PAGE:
DJ Shadow – Our Pathetic Age

Stop talking about ‘Endtroducing‘, just for a bit, Shadow’s debut may be a piece of brilliance, but he exists still and produces work even now. This latest missive is a report on the state of our existence when we’re so bought into capitalism the very raw material of our world is being eaten away to produce a temporary high of consuming, where the people we appoint to protect and guide us hurt us and think more of their personal arguments, where we are all entitled via social media, to nothing. Apposite that the cover is a phone screen.

It has to be said that the first disc is a selection of variable bedroom instruments, in which a free Jazz element works for ‘Beauty, Power, Motion, Life, Work, Chaos, Law‘, but atmospheric pieces like ‘Firestorm‘ and ‘Weightless‘ have little to grab onto, but Rosie’s banging chant is a real treat,

2nd disc? A host of helpers, Nas and Pharoahe Monch toughening up ‘Drone Warfare‘, De La Soul working well with the thrusting beats and soft brass of ‘Rocket Fuel‘, great flow from Run The Jewels on ‘Kings & Queens‘, this is mostly great, when the raps hit they realy hit well, smooth and direct, as on ‘Urgent, Important, Please Read‘, well done Rockwell Knuckles, Tef Poe and Daemon and the amost 80’s Soul stomp of the title track is a joy. And go on, finish with a drum machine flurry and Eminem touched speed raps with chart chorus; ‘Two Notes‘ just works.

An album of 2 halves, both interesting but CD2 amazing; still producing great work, lovely to have him back. Put this album next to ‘Endtroducing‘.

Out On Mass Appeal Records II

Remedy Rating: 4/5 Complete The Course

Nick Frater – Full Fathom Freight-Train

Well, this is good, isn’t it? The first Indie but XTC ‘Sunshine After Rain‘, these glorious harmonies caressing, is a good sign, follow this with ‘Ready, Steady, Go!’ 60’s sound mixed with Laurel Canyon’ ‘Oh Now, Girl!’ keeps the interest piquing and mixing bubbly AOR with New Wave makes ‘The Getaway‘ a success too.

This Croydon crooner deserves a bigger hearing, he touches Indie, softer Rock, early 80’s sounds, ‘Mermaid Street‘ has all that going on, in a singalong package, check a gentle Squeeze feel to ‘Strangers On The Bus’, then ‘A Whole Lot Later’ is a beautifully observed 70’s singer songwriter track.

There isn’t a bad song here. This isn’t a freight train, more a huge steam engine dragging a load of different coloured carriages. Got a Rock music interest? Frater can cater; try him out here.

Out On Great Sheiks

Remedy Rating: 5/5 Perfect Patient

Jack Bruce & Friends – At The Bottom Line

Yes, there are a lot of Jack Bruce live albums, more than 10 in fact, but not many with fusion factotum Billy Cobham behind the kit, Clem Clempson on guitars too and yet ‘White Room‘ is in regulation, faithful and only really cuts loose during Clem’s solo, this is surely what the crowd want. This gig is from 1980 and you might expect a bit of Jazz choppage, considering the personnel, they settle into their easy stride on ‘Jet Set Jewel‘, breezier as extensive ‘Post War‘ unfolds effortlessly into a choppy Reggae influence and jam vibe.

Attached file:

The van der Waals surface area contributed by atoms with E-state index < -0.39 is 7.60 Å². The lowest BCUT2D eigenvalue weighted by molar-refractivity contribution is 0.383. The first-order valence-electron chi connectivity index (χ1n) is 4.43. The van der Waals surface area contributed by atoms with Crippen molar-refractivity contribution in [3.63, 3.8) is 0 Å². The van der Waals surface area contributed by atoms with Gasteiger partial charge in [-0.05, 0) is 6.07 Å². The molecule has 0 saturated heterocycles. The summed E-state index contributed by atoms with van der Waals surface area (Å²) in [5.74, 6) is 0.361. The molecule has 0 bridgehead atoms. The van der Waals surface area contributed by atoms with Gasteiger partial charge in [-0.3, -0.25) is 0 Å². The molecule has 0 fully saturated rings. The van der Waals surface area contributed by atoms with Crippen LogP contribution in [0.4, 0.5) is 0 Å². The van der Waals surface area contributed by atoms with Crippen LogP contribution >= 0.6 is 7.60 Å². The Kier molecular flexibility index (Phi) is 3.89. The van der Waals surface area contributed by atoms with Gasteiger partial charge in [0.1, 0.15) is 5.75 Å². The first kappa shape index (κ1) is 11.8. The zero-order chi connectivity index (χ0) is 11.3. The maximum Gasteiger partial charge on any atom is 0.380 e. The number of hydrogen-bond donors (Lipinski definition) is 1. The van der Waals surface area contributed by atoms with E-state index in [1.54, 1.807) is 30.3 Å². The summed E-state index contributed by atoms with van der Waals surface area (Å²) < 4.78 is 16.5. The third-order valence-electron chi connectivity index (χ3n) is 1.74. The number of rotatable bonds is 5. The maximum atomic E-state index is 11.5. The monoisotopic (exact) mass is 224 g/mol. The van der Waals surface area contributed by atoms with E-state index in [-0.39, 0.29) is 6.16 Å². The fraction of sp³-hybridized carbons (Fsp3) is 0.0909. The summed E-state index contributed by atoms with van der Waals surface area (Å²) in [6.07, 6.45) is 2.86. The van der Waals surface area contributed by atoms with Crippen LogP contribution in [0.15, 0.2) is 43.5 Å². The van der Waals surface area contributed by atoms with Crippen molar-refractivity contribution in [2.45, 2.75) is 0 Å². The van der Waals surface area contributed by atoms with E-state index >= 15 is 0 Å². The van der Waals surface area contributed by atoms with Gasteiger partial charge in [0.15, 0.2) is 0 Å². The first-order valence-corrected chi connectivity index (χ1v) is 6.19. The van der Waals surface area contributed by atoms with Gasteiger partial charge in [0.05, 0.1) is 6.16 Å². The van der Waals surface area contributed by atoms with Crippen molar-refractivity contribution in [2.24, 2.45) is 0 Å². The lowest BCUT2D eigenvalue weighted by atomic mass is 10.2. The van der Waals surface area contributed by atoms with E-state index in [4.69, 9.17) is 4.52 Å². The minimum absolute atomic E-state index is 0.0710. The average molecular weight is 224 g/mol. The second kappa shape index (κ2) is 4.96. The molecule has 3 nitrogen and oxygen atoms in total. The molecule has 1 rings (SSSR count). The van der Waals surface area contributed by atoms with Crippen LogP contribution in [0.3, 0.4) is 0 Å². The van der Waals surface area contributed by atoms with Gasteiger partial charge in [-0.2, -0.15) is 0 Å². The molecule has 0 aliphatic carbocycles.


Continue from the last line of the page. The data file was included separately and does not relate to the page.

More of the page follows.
As they launch into dyspeptic ‘Politician‘, the crowd baying for it, Clempson drawing admiring cheers from them as he cuts loose on all six strings, there’s a mid set takedown, of course there is, but this band can deliver the gossamer intentions of ‘Theme For An Imaginary Western‘ with real emotion before a rather jaunty Cobham and co composition ‘Quadrant 4‘ takes over, Clempson flowing just as gorgeously as Tommy Bolin on the original, taken at a faster lick.
People shout requests. He responds with a frequently frenetic, almost 20 minute ‘Bird Alone‘, fast but aimless Cobham drum solo with pride of place and then Bruce sends us home with ‘Sunshine Of Your Love‘, rather stomping about until they grab hold in a jam.

This is great to hear, the Bottom Line series throwing up some great sets. This is one of them, Jack with Billy Cobham? That alone is something special.

Out On The Bottom Line Record Company

Remedy Rating : 4/5 Holistic Treatment

Bryan Ferry – Live At The Royal Albert Hall

For a man as picky with product at Mr Ferry, it’s great that he’s allowed this live document, from the other side of his work, the louche bar crooner, which he portrayed with an admirable lack of irony. This set, from the Albert Hall in 1974 shows the joy of the boy.

Beginning with a slide drenched ‘Sympathy For The Devil‘, destroying all nastiness and making the song into a postcard from a travelogue, female singers adding wealth and taste, plus a bit of Swingle Singers, similarly the attack of ‘I Don’t Care‘ is an end of the pier winking and smiling thing, but the larger sound of The Beach Boys’ ‘Don’t Worry Baby‘ works very nicely, enough air to mess it about, similarly the dramatic ‘Another Time, Another Place‘, his mellifuous voice and electric piano before the band kick in with a very Roxy Rock and ‘The Tracks Of My Tears‘ prefigures the smoothness of Roxy’s later output.
When he’s strutting, as on ‘Fingerpoppin‘, the band are delighted to cut loose, female singers screaming, brass parping, sax cutting loose, wonderful. And ‘Smoke Gets In Your Eyes‘ nailed with precision but looseness. And. Dylan’s ‘A Hard Rain’s A-Gonna Fall‘, the drama and toughness changing the original completely from force of will.